Deputy Defense Secretary calls for delay in automatic cuts

Rick Moran
He will get a sympathetic ear from some Republicans on the Hill, but others are of a mind that even national defense must take a hit in the name of sequestration and fiscal sanity.

Associated Press:

A senior Pentagon official says automatic budget cuts due to go into effect next month represent "the collateral damage of political gridlock."

Deputy Defense Secretary Ashton Carter urged lawmakers Tuesday to put aside their partisan differences and head off the reductions, known as sequestration, and also pass a defense budget for the current fiscal year. Carter called the looming cuts "particularly tragic" because they are avoidable.

The potential for sequestration is the result of Congress' failure to trim the deficit by $1.2 trillion. The Pentagon faces a $46 billion budget cut between March and September. The automatic cuts, which critics say would undermine the military's readiness, would be in addition to a $487 billion reduction in defense spending over the next 10 years, mandated by the 2011 Budget Control Act.

This time next month, the howlers will be in full throated glory as sequester bites deep into spending. Many of the complaints will be justified. Many more will not. The White House still refuses to acknowledge that House Republicans have come up with alternative spending cuts far less draconian and more carefully planned. The GOP won't consider the Democrat's demand that more revenue be included in this round of cuts.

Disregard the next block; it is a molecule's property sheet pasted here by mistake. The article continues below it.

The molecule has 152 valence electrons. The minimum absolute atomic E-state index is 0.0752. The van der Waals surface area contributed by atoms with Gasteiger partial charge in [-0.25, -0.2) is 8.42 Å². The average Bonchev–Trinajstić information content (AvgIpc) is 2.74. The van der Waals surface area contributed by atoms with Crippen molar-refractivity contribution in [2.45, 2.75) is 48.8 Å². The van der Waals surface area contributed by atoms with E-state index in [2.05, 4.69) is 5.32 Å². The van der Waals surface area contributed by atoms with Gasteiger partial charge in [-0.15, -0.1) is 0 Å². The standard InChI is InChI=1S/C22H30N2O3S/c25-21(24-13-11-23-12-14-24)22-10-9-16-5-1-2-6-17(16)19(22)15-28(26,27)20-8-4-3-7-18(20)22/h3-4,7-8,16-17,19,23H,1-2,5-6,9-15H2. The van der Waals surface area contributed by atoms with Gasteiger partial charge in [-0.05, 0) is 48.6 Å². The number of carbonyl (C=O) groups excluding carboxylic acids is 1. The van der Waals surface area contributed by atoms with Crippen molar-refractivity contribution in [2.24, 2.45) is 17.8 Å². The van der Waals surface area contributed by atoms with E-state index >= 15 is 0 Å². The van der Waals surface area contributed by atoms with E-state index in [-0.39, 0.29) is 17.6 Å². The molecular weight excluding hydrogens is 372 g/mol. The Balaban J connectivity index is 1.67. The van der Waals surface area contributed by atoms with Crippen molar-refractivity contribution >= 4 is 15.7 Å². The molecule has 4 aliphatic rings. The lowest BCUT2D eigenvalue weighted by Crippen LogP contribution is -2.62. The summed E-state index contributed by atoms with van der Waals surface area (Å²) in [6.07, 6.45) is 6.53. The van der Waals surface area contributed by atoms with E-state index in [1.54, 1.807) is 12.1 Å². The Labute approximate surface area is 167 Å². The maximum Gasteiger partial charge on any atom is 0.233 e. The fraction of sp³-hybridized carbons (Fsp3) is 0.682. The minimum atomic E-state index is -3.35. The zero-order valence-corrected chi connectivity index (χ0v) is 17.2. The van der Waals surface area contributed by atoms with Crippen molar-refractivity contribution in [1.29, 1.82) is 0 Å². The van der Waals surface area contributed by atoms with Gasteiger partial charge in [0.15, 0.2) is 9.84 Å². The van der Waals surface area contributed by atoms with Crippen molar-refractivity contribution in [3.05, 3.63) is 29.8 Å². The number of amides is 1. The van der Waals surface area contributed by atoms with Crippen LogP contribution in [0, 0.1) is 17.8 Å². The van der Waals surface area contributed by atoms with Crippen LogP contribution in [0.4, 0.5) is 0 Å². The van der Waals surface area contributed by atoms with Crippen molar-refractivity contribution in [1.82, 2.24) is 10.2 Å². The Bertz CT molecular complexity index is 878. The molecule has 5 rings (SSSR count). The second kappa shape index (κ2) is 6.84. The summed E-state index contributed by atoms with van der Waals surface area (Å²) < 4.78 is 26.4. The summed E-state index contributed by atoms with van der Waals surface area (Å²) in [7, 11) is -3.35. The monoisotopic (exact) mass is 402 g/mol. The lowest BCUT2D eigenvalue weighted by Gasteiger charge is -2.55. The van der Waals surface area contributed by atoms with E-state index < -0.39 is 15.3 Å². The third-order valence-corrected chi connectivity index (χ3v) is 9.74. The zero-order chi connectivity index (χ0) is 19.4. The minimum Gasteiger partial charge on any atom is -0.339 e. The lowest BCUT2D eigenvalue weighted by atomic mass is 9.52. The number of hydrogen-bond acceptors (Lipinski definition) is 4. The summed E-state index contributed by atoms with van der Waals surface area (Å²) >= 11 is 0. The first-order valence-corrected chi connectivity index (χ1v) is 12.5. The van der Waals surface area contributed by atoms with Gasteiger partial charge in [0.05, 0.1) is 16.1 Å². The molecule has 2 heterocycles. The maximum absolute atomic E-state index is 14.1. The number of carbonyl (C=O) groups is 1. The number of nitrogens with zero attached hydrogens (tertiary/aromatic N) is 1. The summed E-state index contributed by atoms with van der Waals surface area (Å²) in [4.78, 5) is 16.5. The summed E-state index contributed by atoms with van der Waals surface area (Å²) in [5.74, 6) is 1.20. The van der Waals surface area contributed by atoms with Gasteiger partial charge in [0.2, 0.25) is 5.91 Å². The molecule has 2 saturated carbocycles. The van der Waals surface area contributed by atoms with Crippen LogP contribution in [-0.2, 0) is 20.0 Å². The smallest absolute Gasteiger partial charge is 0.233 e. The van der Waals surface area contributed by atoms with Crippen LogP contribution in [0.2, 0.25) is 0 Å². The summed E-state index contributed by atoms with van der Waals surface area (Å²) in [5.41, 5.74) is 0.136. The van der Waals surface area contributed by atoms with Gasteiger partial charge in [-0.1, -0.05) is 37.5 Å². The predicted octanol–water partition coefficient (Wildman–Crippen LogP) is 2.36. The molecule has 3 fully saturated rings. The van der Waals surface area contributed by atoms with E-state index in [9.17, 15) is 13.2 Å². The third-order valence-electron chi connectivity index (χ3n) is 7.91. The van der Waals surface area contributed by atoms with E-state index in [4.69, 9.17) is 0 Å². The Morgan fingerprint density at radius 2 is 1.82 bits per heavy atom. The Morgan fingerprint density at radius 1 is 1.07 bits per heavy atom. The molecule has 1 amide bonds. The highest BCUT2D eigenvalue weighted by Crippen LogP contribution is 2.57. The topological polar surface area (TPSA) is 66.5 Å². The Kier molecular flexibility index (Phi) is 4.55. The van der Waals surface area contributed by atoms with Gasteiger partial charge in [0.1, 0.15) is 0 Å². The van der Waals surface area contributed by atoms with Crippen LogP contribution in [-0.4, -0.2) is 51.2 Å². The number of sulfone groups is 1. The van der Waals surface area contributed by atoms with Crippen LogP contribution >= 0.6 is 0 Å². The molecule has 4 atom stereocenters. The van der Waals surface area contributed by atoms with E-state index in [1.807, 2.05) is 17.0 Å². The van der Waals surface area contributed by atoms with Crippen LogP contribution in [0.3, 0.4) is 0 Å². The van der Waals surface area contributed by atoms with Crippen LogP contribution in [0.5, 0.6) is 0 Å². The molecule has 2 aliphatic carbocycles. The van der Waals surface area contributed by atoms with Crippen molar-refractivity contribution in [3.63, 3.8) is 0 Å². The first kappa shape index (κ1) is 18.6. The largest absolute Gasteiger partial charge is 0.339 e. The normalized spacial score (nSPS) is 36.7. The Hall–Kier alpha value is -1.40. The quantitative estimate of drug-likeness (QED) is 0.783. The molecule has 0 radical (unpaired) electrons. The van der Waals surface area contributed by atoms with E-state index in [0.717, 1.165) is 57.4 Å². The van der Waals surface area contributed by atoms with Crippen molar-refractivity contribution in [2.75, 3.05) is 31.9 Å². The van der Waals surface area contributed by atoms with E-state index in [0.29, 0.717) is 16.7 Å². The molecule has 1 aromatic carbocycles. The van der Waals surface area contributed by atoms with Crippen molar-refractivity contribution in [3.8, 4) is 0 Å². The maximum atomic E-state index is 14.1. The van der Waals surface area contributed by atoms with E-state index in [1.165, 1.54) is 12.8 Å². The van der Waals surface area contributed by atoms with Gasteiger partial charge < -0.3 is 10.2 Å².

In truth, the sequester is a bad idea and both sides should take the face saving idea from the Pentagon and either eliminate the sequester entirely, or push the date back again.


He will get a sympathetic ear from some Republicans on the Hill, but others are of a mind that even national defense must take a hit in the name of sequestration and fiscal sanity.

Associated Press:

A senior Pentagon official says automatic budget cuts due to go into effect next month represent "the collateral damage of political gridlock."

Deputy Defense Secretary Ashton Carter urged lawmakers Tuesday to put aside their partisan differences and head off the reductions, known as sequestration, and also pass a defense budget for the current fiscal year. Carter called the looming cuts "particularly tragic" because they are avoidable.

The potential for sequestration is the result of Congress' failure to trim the deficit by $1.2 trillion. The Pentagon faces a $46 billion budget cut between March and September. The automatic cuts, which critics say would undermine the military's readiness, would be in addition to a $487 billion reduction in defense spending over the next 10 years, mandated by the 2011 Budget Control Act.

This time next month, the howlers will be in full throated glory as sequester bites deep into spending. Many of the complaints will be justified. Many more will not. The White House still refuses to acknowledge that House Republicans have come up with alternative spending cuts far less draconian and more carefully planned. The GOP won't consider the Democrat's demand that more revenue be included in this round of cuts.

In truth, the sequester is a bad idea and both sides should take the face saving idea from the Pentagon and either eliminate the sequester entirely, or push the date back again.